The DB7 has often been referred to as one of the ‘prettiest’ of the more modern Aston classics and the Vantage V12 is a prime example of this train of thought. This week commercial car photographer Tim Wallace was commissioned to shoot the DB7 V12 Vantage for our client Aston as part of a heritage project.
Introduced in 1994, the Ian Callum designed coupe looked sensational then, and the quality of its design is still apparent today. The Volante, a term adopted by Aston Martin for its convertibles, was introduced two years later, in 1996. Those early cars were powered by a 3.2-litre V6, the 6.0-litre V12 ‘Vantage’ version joining the range in 1999. And despite a hefty price hike, such was the interest in the V12 Vantage version that the V6-powered DB7 was soon redundant, Aston Martin subsequently only offering the DB7 with V12 power, in ‘Vantage’ (high performance) specification. Overall the DB7 has been an extraordinary success and to put that into perspective, over its 87-year history, Aston Martin has only ever made 16,000 cars – of which more than 5000 have been DB7s….
The DB7 Vantage Volante nestles in an exclusive club of £100,000+ open topped cars designed for those who enjoy, and can afford, the finer things in life. Price-wise, there’s very little direct; the majority of its rivals tend to be priced around the £60-80,000 mark – and that encompasses cars like Porsche’s 911 Cabriolet, Jaguar’s XKR Cabriolet, the Maserati Spyder and the Mercedes SL55 AMG. If you go to the other side of the £103,000 that you’d pay for the DB7 Volante, there’s always the £112,000 Ferrari 360 Modena Spider too. And once you’re into the realms of paying £100,000 and more for a car, you’re likely to be working to a different set of principles from the typical car buyer – so the £30-40,000 difference between the Aston and its on-paper rivals is less likely to be a decisive purchase factor.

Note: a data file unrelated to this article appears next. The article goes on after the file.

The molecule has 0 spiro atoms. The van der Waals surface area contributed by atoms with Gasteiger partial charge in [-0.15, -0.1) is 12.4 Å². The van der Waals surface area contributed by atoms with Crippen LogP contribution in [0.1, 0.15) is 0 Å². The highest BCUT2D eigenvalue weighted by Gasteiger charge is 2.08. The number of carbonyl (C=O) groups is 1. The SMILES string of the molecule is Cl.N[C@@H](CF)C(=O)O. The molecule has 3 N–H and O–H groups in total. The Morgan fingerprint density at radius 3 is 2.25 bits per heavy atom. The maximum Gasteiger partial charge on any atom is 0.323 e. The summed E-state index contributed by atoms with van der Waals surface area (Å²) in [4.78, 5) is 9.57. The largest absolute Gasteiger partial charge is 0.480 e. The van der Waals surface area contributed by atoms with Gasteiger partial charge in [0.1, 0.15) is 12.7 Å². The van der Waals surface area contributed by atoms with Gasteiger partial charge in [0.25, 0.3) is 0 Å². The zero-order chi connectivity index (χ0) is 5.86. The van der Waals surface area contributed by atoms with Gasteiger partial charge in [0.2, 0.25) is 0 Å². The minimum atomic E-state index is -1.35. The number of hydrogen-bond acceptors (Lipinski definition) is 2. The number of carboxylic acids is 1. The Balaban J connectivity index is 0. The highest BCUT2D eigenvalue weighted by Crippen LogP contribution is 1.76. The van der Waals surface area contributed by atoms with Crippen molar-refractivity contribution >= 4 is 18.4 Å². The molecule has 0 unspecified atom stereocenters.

It seems that this is the Aston Martin for the masses. With more than 5,000 examples having been built since it was introduced in 1994, it’s easily the most popular Aston Martin ever. It’s not difficult to see why. It’s rare to meet anyone who isn’t impressed by the DB7′s lithe yet discrete, and even with the roof lopped off in the Volante version it makes many other cars look clumsy. It also has the right image. Rivals like the Jaguar XKR convertible may offer similar performance (even, given that Ford owns both Jaguar and Aston Martin, some common parts), but Aston Martin has far more cachet than its rival marque from Coventry. Even Ferrari struggles to match the prestige and exclusivity associated with Aston. The company may now be under the ultimate control of Ford, but Aston Martin remains a quintessentially English marque and is proud of its heritage. So if you crave exclusivity, style and class (and have the necessary funds) the DB7 is likely to appeal – but if you’re after a real driver’s car then you might want to look at the Italian alternative.
It turns heads for the right reasons. Unlike brasher supercars or more showy sports cars, the DB7 oozes class, its unmistakable style marking you out as someone with exquisite taste. The big 6.0-litre V12, when mated to the smooth five-speed automatic transmission, makes the DB7 a relaxed cruiser, with the potential to turn into a very fast cross country machine should you chance upon a clear country road. Being an Aston Martin, the specification is infinitely variable to your exact requirements. If you want the paint colour to match your favourite jumper you can have it, and interior trim and specification can also be tailored to suit your preferences – the only limiting factors being your imagination and the health of your bank balance.
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